• Zonisamide (zonegran)
  • Gabapentin (neurontin)          
  • Levetiracetam (keppra)


  • Brompheniramine (Dimetane)
  • Cetirizine (Zyrtec)
  • Chlorpheniramine (Chlor-Trimeton)
  • Clemastine (Tavist)
  • Diphenhydramine (Benadryl)
  • Fexofenadine (Allegra)
  • Loratadine (Alavert, Claritin)

Gastrointestinal antispasmodics

  • atropine.
  • belladonna.
  • dicyclomine (Bentyl)
  • hyoscyamine (Levsin) (This drug is no longer available in the US)
  • loperamide (Imodium)
  • promethazine (Phenergan)

Skeletal Muscle Relaxants

  • Amrix
  • arbaclofen
  • baclofen
  • carisoprodol
  • chlorzoxazone
  • cyclobenzaprine
  • Dantrium
  • dantrolene
  • Diastat
  • Diastat AcuDial
  • diazepam
  • Fexmid
  • Flexeril
  • Gablofen
  • Lioresal
  • Lorzone
  • metaxalone
  • methocarbamol
  • Norflex
  • Ontinua ER
  • orphenadrine
  • Ozobax
  • Parafon Forte DSC
  • Revonto
  • Robaxin
  • Ryanodex
  • Skelaxin
  • Soma
  • Valium

Antimuscarinic bronchodilators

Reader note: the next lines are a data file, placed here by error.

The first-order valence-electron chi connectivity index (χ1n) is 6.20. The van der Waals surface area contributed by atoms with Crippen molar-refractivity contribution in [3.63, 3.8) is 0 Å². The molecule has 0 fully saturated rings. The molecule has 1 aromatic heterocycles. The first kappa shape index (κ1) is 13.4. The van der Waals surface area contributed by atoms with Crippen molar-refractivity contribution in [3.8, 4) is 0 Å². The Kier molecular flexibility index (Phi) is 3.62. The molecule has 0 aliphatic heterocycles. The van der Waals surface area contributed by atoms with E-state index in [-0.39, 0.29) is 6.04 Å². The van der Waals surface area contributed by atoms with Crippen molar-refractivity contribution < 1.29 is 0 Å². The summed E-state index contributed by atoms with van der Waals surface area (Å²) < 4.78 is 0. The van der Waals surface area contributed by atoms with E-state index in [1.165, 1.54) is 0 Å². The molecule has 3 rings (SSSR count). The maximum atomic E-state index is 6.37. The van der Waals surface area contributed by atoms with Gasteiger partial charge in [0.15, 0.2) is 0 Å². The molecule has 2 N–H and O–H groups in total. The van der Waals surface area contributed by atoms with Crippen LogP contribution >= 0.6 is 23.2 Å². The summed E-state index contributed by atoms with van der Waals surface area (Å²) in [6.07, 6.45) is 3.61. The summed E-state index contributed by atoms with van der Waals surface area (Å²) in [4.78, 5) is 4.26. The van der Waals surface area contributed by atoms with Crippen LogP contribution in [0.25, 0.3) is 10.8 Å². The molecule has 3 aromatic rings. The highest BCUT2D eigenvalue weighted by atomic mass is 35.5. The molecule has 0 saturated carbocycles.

• Tiotropium (Spiriva)
  • Umeclidinium (Incruse Ellipta)
  • Aclidinium  (Tudorza Pressair)
  • Ipratropium (Atrovent)
  • Revefenacin (Yupelri)
  • Glycopyrrolate (Seebri Neohaler, Lonhala Magnair)


  • Amiodarone (Cordarone, Pacerone)
  • Flecainide (Tambocor)
  • Ibutilide (Corvert)
  • Lidocaine (Xylocaine)
  • Procainamide (Procan, Procanbid)
  • Propafenone (Rythmol)
  • Quinidine (many brand names)
  • Tocainide (Tonocarid)

Dr. Oche Otorkpa PG Cert, MPH, PhD

Dr. Oche is a seasoned Public Health specialist who holds a post graduate certificate in Pharmacology and Therapeutics, an MPH, and a PhD both from Texila American University. He is a member of the International Society of Substance Use Professionals and a Fellow of the Royal Society for Public Health in the UK. He authored two books: "The Unseen Terrorist," published by AuthorHouse UK, and "The Night Before I Killed Addiction."
Back to top button

Adblock Detected

Please consider supporting us by disabling your ad blocker